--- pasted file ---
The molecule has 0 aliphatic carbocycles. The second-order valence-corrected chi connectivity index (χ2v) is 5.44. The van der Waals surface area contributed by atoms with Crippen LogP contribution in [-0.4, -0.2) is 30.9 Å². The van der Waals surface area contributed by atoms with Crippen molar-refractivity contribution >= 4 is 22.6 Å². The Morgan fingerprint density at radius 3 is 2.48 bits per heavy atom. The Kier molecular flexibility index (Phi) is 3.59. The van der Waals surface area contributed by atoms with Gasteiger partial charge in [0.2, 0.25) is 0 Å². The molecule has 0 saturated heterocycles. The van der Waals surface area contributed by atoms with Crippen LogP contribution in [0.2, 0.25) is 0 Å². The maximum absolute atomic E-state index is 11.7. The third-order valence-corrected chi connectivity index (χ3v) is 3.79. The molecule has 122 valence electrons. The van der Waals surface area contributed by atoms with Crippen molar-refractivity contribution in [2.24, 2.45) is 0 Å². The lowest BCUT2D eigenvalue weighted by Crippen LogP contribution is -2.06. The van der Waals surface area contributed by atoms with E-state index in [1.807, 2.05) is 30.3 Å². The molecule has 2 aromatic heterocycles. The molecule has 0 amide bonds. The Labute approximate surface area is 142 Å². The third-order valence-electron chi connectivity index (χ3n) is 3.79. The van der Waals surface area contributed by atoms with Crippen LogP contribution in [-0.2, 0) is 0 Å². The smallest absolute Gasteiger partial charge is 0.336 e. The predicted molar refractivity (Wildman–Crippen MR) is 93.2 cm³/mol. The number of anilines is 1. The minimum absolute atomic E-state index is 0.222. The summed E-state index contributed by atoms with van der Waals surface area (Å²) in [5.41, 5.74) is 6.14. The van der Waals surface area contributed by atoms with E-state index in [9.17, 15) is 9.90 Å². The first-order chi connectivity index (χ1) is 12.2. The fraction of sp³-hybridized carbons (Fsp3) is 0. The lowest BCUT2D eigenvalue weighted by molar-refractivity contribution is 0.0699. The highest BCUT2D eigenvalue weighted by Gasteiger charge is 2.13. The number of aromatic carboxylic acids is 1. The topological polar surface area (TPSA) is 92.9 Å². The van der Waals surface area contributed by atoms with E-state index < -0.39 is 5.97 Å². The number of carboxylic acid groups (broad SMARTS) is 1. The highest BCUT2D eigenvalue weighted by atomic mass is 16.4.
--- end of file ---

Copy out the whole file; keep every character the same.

The molecule has 0 aliphatic carbocycles. The second-order valence-corrected chi connectivity index (χ2v) is 5.44. The van der Waals surface area contributed by atoms with Crippen LogP contribution in [-0.4, -0.2) is 30.9 Å². The van der Waals surface area contributed by atoms with Crippen molar-refractivity contribution >= 4 is 22.6 Å². The Morgan fingerprint density at radius 3 is 2.48 bits per heavy atom. The Kier molecular flexibility index (Phi) is 3.59. The van der Waals surface area contributed by atoms with Gasteiger partial charge in [0.2, 0.25) is 0 Å². The molecule has 0 saturated heterocycles. The van der Waals surface area contributed by atoms with Crippen LogP contribution in [0.2, 0.25) is 0 Å². The maximum absolute atomic E-state index is 11.7. The third-order valence-corrected chi connectivity index (χ3v) is 3.79. The molecule has 122 valence electrons. The van der Waals surface area contributed by atoms with Crippen molar-refractivity contribution in [2.24, 2.45) is 0 Å². The lowest BCUT2D eigenvalue weighted by Crippen LogP contribution is -2.06. The van der Waals surface area contributed by atoms with E-state index in [1.807, 2.05) is 30.3 Å². The molecule has 2 aromatic heterocycles. The molecule has 0 amide bonds. The Labute approximate surface area is 142 Å². The third-order valence-electron chi connectivity index (χ3n) is 3.79. The van der Waals surface area contributed by atoms with Crippen LogP contribution in [-0.2, 0) is 0 Å². The smallest absolute Gasteiger partial charge is 0.336 e. The predicted molar refractivity (Wildman–Crippen MR) is 93.2 cm³/mol. The number of anilines is 1. The minimum absolute atomic E-state index is 0.222. The summed E-state index contributed by atoms with van der Waals surface area (Å²) in [5.41, 5.74) is 6.14. The van der Waals surface area contributed by atoms with E-state index in [9.17, 15) is 9.90 Å². The first-order chi connectivity index (χ1) is 12.2. The fraction of sp³-hybridized carbons (Fsp3) is 0. The lowest BCUT2D eigenvalue weighted by molar-refractivity contribution is 0.0699. The highest BCUT2D eigenvalue weighted by Gasteiger charge is 2.13. The number of aromatic carboxylic acids is 1. The topological polar surface area (TPSA) is 92.9 Å². The van der Waals surface area contributed by atoms with E-state index < -0.39 is 5.97 Å². The number of carboxylic acid groups (broad SMARTS) is 1. The highest BCUT2D eigenvalue weighted by atomic mass is 16.4.